Although differing from the common tern in several details and in its habits, the Forster’s tern so closely resembles it in general appearance that it is not to be wondered at that the species remained so long unrecognized, and that, even after its discovery,’ its distribution and habits were so little understood. Audubon (1840) described and figured this species, in its winter plumage under the name Sterna kavelli, but apparently never recognized it in its spring plumage. Doctor Coues (1877) says of it:

Swainson and Richardson described it as the common tern; Wilson did not know it at all; and Audubon only became aware of it in the imperfect plumage which he described as “kavelli.” Nuttall doubtingly gave it a name upon the strength of Richardson’s description. Mr. Lawrence, In 1858, was the first to elucidate its characters satisfactorily, while it was not until the appearance of my paper that its changes of plumage became known.

But even he, with all his wide field experience, was entirely ignorant of its breeding range, saying: It breeds In the interior of British America, and very abundantly, to judge from the great numbers of eggs from that region I have seen. It may yet be found to nest on or near the northern tier of States.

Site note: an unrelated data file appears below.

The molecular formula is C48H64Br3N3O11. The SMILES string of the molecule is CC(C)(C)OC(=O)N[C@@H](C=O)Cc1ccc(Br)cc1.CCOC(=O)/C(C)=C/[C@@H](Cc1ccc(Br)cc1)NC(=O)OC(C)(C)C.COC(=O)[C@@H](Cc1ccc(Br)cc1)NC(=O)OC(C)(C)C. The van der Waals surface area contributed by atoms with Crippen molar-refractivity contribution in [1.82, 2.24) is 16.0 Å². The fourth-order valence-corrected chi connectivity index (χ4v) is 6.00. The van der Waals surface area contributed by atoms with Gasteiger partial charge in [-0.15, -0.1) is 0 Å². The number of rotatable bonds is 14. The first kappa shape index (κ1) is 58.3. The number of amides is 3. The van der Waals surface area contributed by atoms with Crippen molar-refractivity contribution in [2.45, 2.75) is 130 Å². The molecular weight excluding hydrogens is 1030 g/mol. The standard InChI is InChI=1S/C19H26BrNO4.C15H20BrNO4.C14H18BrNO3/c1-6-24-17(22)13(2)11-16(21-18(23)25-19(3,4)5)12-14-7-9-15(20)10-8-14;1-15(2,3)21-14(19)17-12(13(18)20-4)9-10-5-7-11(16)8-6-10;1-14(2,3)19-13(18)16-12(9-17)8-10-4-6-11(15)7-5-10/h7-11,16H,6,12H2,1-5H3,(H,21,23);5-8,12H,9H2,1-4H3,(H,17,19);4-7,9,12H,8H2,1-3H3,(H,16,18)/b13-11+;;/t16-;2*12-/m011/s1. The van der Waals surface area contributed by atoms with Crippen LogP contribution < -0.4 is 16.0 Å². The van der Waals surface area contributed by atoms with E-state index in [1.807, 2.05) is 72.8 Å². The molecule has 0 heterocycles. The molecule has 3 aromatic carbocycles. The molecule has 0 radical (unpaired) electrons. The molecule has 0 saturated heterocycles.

It is now known, of course, to have a very wide breeding range, as far east as Virginia, as far south as Texas, and as far west a~ California.

It seems to me that the name marsh tern might much more properly have been applied to this species than to the gull-billed tern, for Forster’s tern is, during the breeding season at least, essentially a bird of the marshes, whereas the gull-billed tern shows a decided preference for sandy beaches.

Spring: Rev. P. B. Peabody (1896) says that these terns arrive on their breeding grounds at Heron Lake, Minnesota “about April 7,” and describes their behavior as follows:

Terns creep, scout-like, on the wing, along the thawing shores. Then, as heat and wind wave melt and crush the ice bonds of the lake, the tern speedily assumes the hawk-like (or swallow-like) habit, wandering fitfully over the newly released waters, with eye alert, beak pointing downward, and with many a shrill but cheery cry of self-gratification or of brotherly good will. He knows not fear. As one rows among the innumerable “copes” of rush and flag, bent on reaching the Mallard’s feeding ground, a skIrmish line of terns will wander by, 20, 15, 10 feet overhead, furiously, without swerving a wing breadth from their course. The one or two that are passing eye curiously the dumb decoys in the boat’s belly, and then saunter on with a rattling jeer of derision at the hunter who toils at the oar, and who, unlike the tern, Is never quite sure of his game. But, then, our black-capped Jaeger hunts all day.